Have you heard of the book written by Mika Brzezinski, Know Your Value: Women, Money, and Getting What You're Worth? It's worth a read for ALL women, young and old.
I have to admit, I would not have seen Mika as a bastion of women's rights. But in her first edition back in 2011, she shared her experiences asking for and getting a raise in the historically and notoriously male-dominated broadcast industry.
This week, I've had occasion to speak with a variety of women business owners on the subject of pricing their products and services.
Cutting to the chase, there's no simple or stable formula. My answer could be "It depends." But my more typical answer is "What is the VALUE of your product or service?"
The contexts of my conversations were quite different. My first exchange was with a longtime client whose has a B2B service-based business. Her situation is a fortunate one but it illustrates a common issue among women entrepreneurs.
Denise's business is about 8 years old. She started it from her passion, and has been having fun helping people with her services. For the longest time, she gave away her skills (!). It was a challenge for her to give herself "permission" to charge money for her services when she first went from hobby to business. You see, Denise is married to a guy who has a 6-figure salary from a Fortune 500 company, so she has a "safety net" and benefits covered. Hers was not a business of "necessity." But soon she found herself working so hard on it, that she felt justified (i.e., less guilty) charging for her services.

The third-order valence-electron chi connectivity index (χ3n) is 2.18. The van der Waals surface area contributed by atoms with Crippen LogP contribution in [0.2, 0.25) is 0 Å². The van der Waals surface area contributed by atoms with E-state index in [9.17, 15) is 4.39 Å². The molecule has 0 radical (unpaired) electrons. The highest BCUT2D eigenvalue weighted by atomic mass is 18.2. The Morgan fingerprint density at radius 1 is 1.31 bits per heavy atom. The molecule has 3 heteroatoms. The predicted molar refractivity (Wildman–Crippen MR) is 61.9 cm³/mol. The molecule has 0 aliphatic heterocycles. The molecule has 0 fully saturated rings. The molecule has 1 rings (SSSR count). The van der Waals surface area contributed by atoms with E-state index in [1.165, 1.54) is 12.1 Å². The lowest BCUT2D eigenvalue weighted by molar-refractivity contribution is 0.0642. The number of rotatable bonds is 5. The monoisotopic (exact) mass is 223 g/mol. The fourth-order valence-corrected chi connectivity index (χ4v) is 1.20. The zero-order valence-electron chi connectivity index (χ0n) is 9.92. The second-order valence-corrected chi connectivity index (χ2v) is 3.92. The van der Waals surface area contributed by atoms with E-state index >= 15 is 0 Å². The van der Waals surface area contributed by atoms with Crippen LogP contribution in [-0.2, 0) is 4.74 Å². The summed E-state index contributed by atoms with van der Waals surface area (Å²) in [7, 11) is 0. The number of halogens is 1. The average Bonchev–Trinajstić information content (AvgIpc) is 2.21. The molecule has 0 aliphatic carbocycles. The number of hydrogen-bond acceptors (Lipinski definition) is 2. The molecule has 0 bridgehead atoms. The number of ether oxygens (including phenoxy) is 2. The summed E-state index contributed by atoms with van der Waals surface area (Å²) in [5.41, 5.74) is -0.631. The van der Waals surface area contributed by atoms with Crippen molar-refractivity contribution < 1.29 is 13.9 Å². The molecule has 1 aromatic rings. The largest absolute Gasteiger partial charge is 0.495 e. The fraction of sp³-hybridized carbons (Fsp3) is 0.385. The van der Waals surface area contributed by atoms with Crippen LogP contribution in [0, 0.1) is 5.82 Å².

Most of my clients don't have the luxury of multiple income sources. They are either single moms or single-singles (perhaps with 4-legged kids like mine!) where their business supports the family. Achieving revenue goals is not an option for them.
Regardless of your situation, it's important to recognize the value of your service or product in the eyes of your customer. It may be a commodity with few differences to its competitors, or it may be a whole new way of accomplishing a task, relieving a problem, or accelerating a benefit.
Have you heard anyone speak of a Value Proposition? That's in essence what I'm alluding to. It's WHY your customer should buy your product or use your service. Without utter clarity in this, you may find yourself spinning your wheels straight on to an early "exit," worrying about the wrong thing.
It isn't difficult to come up with your business Value Proposition IF you have the skills. And those skills aren't rocket science. But they may as well be, if you don't possess them.
That's why we teach these necessary skills in CEO School. Our Value Proposition is "teaching women entrepreneurs the skills they need to thrive." As we've expanded our reach by leveraging the Internet, these foundational skills have become ever so much more accessible and flexible for a woman business owner's schedule.
If you'd like to know more about how we help women understand their value and their Value Proposition, we'll gladly let you know when our next online skills courses begin. Simply click here to indicate your interest.